Eye protection should ramp up in summer, when outdoor workers are exposed to more hazards. Hear how cheap sunglasses may actually be ok.
In this podcast, Dan Clark says that UVA and UVB protected eyewear does not have to cost a lot. But beware, lens color is not an indicator of protection.
Also, Dan tells how to guard against dust, chemicals and other things flying through the outdoor air during summer.
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Dan Clark: Many jobs require eye protection, but working outdoors in summer adds extra layers of danger. Let’s keep the workers’ eyes safe.
Hello, I’m Dan Clark of The Safety Brief, tackling health and safety hazards in today’s demanding industrial and construction worksites, a service of Creative Safety Supply.
A show of hands please. Who wants to save some money? Buy anything at creativesafetysupply.com and bag 10% off. Use coupon code BIG10.
Plenty of outdoor jobs already demand some kind of eye protection, depending on the tasks.
• Construction can face flying objects and blowing dust.
• Electrical and utility workers are up against arc flash.
• Agriculture and landscaping deal with chemicals and blowing dust.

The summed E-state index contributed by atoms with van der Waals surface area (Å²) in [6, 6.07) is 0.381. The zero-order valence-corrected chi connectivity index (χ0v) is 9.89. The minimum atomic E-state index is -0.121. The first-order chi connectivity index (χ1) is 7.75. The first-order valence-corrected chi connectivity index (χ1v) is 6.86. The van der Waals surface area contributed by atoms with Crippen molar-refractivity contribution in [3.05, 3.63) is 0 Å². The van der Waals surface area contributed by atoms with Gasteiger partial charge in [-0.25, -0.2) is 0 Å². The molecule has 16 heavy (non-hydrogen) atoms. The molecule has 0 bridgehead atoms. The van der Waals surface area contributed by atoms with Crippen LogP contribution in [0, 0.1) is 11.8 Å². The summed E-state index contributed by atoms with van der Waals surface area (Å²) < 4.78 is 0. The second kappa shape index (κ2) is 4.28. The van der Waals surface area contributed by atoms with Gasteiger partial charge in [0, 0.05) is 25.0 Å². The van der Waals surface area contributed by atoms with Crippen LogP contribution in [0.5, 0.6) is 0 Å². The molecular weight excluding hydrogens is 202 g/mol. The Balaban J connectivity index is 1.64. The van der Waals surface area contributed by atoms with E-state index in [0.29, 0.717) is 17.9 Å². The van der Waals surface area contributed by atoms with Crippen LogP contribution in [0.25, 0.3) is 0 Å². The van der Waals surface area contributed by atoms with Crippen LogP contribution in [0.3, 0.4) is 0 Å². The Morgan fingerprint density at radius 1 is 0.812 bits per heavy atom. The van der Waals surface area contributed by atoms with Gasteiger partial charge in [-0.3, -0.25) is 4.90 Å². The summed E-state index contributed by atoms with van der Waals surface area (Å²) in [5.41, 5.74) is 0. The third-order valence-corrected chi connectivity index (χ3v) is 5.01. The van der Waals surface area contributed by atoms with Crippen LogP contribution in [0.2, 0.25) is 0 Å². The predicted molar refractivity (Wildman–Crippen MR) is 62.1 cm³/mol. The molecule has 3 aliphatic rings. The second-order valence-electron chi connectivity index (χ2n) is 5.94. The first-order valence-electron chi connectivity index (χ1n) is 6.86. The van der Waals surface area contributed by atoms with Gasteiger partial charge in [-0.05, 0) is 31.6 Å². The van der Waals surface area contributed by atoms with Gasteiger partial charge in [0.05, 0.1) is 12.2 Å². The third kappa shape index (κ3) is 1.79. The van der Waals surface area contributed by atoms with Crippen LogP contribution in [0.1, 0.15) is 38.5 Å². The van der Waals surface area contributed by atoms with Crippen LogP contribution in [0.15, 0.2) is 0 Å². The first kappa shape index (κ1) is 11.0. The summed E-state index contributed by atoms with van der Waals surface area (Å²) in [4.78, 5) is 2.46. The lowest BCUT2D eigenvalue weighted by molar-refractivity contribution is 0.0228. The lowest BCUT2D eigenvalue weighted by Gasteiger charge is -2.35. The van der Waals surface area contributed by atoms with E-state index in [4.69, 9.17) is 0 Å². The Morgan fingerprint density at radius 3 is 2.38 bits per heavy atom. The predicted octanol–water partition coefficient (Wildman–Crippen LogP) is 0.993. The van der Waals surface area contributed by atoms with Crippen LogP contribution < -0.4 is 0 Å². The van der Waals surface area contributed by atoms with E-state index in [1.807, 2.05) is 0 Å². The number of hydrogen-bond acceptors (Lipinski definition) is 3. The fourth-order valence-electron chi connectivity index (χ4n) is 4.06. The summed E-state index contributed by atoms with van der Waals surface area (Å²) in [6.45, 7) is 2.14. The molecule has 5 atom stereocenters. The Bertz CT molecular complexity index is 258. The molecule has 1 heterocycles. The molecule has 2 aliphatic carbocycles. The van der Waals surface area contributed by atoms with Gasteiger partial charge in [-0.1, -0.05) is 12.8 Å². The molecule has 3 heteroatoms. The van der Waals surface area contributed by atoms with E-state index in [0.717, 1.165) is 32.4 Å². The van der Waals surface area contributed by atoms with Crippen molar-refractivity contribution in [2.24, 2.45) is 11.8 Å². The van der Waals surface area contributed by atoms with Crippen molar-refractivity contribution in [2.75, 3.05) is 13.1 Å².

• In summer, when mother nature puts her paws on the thermostat, workers spend even more time outdoors. With elevated temps come additional hazards
• Extended exposure to UV can lead to vision damage over time. Cataracts are a common result.
• Protective lenses should be marked to indicate they provide protection from UVA and UVB rays.
• Pick lenses that block 99 to 100% of these rays—and they do not have to be expensive to be effective.
• Also, note the color of the lenses does not indicate the level of protection.
2. BRIGHT LIGHT AND GLARE.
• Exposure to direct and reflected light can cause eye fatigue and headaches.
• Polarized lenses can be used to reduce reflected glare.
• Mirrored lenses reduce visible light.
• Differences in temperature and humidity can cause lens fogging.
• Sweating while working can lead to lens fogging.
• Some safety glasses come with an anti-fog coating if this becomes a continuous problem.
Note that workers need eye protection for all the hazards they will face. For example, regular sunglasses may protect from the sun and glare, but they don’t protect from dust or flying objects. Workers may need safety glasses or safety goggles with added sun, glare and anti-fog protection—the full Monty.
That’s it for this episode, Eye Protection – Summer Outdoor Workers. Come back for more ways to stay safety compliant in today’s ever-changing landscape of safety requirements. I’m Dan Clark of The Safety Brief, a service of Creative Safety Supply. Save 10% off your entire order at creativesafetysupply.com with coupon code BIG10.
See OHSA’s Eye And Face Protection eTool.
Sun image by Morguefile / Carretje; Explostion image by US Dept. Of Energy